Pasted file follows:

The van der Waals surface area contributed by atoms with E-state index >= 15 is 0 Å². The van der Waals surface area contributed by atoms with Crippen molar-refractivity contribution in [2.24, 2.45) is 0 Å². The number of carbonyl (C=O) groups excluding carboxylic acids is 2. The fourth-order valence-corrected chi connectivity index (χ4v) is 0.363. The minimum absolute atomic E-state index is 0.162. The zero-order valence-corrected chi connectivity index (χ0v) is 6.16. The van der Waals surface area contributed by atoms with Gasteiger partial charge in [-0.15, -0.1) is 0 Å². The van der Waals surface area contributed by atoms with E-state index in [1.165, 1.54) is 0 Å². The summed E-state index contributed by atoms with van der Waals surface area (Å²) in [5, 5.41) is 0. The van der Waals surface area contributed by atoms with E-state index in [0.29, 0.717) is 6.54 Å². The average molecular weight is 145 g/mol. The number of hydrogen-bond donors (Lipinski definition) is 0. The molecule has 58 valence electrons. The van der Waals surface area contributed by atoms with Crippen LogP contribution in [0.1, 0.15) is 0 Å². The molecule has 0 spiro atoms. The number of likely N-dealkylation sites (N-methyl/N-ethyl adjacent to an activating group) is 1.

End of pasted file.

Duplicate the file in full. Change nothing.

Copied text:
The van der Waals surface area contributed by atoms with E-state index >= 15 is 0 Å². The van der Waals surface area contributed by atoms with Crippen molar-refractivity contribution in [2.24, 2.45) is 0 Å². The number of carbonyl (C=O) groups excluding carboxylic acids is 2. The fourth-order valence-corrected chi connectivity index (χ4v) is 0.363. The minimum absolute atomic E-state index is 0.162. The zero-order valence-corrected chi connectivity index (χ0v) is 6.16. The van der Waals surface area contributed by atoms with Gasteiger partial charge in [-0.15, -0.1) is 0 Å². The van der Waals surface area contributed by atoms with E-state index in [1.165, 1.54) is 0 Å². The summed E-state index contributed by atoms with van der Waals surface area (Å²) in [5, 5.41) is 0. The van der Waals surface area contributed by atoms with E-state index in [0.29, 0.717) is 6.54 Å². The average molecular weight is 145 g/mol. The number of hydrogen-bond donors (Lipinski definition) is 0. The molecule has 58 valence electrons. The van der Waals surface area contributed by atoms with Crippen LogP contribution in [0.1, 0.15) is 0 Å². The molecule has 0 spiro atoms. The number of likely N-dealkylation sites (N-methyl/N-ethyl adjacent to an activating group) is 1.